Read more Jeeves and Wooster stories
Oscar Wilde born 1854. Known for his biting wit, he became one of the most successful playwrights of the late Victorian era in London, and one of the greatest "celebrities" of his day. His only novel was The Picture of Dorian Grey.
Read The Picture of Dorian Grey
American playwright Arthur Miller born 1915. He wrote many short stories but is most famous for his awards-winning plays such as All My Sons, Death of a Salesman, and The Crucible.
Read more by Arthur Miller
Herman Melville - His book Moby Dick or "The Whale" 1st published in 1851. Whilst famous for this novel, Melville also wrote poetry and had five collections published. Melville died in his home town of New York in 1891.
Read books by Herman Melville
Philip Pullman born in Norwich, Nofolk, 1946. His book The Butterfly Tattoo which won him great acclaim was pub in 1992 and was originally called The White Mercedes. He is most famous for his Dark Materials trilogy.
Read more by Philip Pullman
The French poet Arthur Rimbaud born October 20, 1854. Part of the decadent movement he produced his best known works while still in his late teens giving up creative writing altogether before he reached 21.
Read more poems by Arthur Rimbaud
Samuel Coleridge born 1772. As a major figure in the English Romantic movement, he is best known for three poems, "The Rime of the Ancient Mariner," "Kubla Khan," and "Christabel".
Read his complete works
French writer and existentialist philosopher Jean-Paul Sartre awarded the Nobel Prize for Literature in 1964 which he subsequently declined. He was the first person in history of the award to voluntarily and unrelentingly refuse it.
Read books by John-Paul Sartre
Michael Crichton born 1942. He is best known as a novelist of popular fiction whose stories explore the limitations of a humanistic worldview in the age of advanced technology. Jurassic Park (1990) was his best-selling novel.
Read books by Michael Crichton
We haven't found a good one yet - but if you know one please let us know and we will add it to the website.
Geoffrey Chaucer died 1400: Widely regarded as the "father of English poetry". His Canterbury Tales is one of the most highly esteemed, and incredibly funny (and bawdy) works in the English language.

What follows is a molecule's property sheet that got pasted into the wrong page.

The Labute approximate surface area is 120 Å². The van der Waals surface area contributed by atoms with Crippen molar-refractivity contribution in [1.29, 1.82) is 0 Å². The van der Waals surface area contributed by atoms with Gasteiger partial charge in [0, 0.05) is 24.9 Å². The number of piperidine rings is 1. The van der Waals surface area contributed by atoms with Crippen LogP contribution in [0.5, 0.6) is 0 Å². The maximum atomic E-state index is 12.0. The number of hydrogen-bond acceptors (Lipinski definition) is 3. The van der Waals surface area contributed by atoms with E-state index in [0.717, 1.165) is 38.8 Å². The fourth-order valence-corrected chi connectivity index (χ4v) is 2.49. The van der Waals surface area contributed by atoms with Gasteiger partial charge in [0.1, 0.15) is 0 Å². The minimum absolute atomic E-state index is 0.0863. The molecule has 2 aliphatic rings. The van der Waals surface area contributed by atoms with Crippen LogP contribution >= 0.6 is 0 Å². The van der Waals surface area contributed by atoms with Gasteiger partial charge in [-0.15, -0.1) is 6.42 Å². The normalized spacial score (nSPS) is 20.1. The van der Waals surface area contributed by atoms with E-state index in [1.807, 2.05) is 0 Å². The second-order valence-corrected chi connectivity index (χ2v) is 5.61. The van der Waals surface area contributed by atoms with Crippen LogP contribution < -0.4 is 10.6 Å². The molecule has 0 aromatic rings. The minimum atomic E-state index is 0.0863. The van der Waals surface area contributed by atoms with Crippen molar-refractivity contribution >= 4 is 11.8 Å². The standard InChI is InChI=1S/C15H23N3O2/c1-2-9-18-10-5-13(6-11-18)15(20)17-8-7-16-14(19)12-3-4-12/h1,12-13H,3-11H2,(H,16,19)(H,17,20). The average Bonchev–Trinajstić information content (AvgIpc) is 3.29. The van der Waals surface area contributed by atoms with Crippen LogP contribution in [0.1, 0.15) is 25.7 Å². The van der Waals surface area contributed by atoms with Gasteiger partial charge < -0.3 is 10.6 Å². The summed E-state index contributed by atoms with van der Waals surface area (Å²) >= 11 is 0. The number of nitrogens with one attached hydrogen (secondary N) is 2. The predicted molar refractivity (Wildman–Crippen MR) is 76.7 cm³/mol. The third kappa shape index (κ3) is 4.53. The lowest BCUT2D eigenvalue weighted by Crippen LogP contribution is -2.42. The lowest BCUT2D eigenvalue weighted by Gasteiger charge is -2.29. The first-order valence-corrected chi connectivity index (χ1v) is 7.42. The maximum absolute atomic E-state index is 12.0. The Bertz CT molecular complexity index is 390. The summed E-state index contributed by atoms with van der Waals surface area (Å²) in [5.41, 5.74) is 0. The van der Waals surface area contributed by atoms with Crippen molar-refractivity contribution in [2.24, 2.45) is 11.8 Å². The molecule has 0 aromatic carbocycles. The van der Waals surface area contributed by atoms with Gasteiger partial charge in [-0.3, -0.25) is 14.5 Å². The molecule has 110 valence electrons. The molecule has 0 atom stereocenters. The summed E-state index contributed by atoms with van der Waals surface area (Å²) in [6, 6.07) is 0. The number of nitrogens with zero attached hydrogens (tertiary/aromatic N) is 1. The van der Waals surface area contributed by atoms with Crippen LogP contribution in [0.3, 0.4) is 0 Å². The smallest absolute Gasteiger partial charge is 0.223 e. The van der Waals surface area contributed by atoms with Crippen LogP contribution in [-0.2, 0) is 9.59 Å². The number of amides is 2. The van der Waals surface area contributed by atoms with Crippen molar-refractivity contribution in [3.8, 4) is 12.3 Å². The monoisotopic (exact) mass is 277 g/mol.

Read The Cantebuty Tales
Andrew Motion (who was Poet Laureate from 1999 to 2006) was born on the 26th October 1952.
Read books by Andrew Motion
Sylvia Plath born - 1932. The American poet, novelist, children's author, and short story author is best known for her poetry, and her death which mirrored an attempted suicide in The Bell Jar, a semi-autobiographical novel.
Read The Bell Jar by Sylvia Plath
Author, poet and philosopher Henry David Thoreau received back 706 unsold of 1000 of his first novel A Week on the Concord and Merrimack Rivers published 4 years earlier at his own expense. He kept on writing all the same.
Read more by Henry David Thoreau
Dylan Thomas' "The force that through the green fuse" published in a London paper 2 days after 19th birthday. Scholar William Empson said of this "and from that day he was a famous poet.
Read more by Dylan Thomas
1938: Orson Welles's Halloween Eve radio broadcast describing in realistic fashion a Martian invasion of the Earth, based upon H. G. Wells's novel The War of the Worlds, terrifies many radio listeners throughout the United States.
Listen to The War of the Worlds
Dick Francis born 1920: A former steeplechase jockey, Francis is famous for his suspense novels as well as his championship career. Francis produced one novel per year, most of which are bestsellers. He died 14 Feb 2010.
Read books by Dick Francis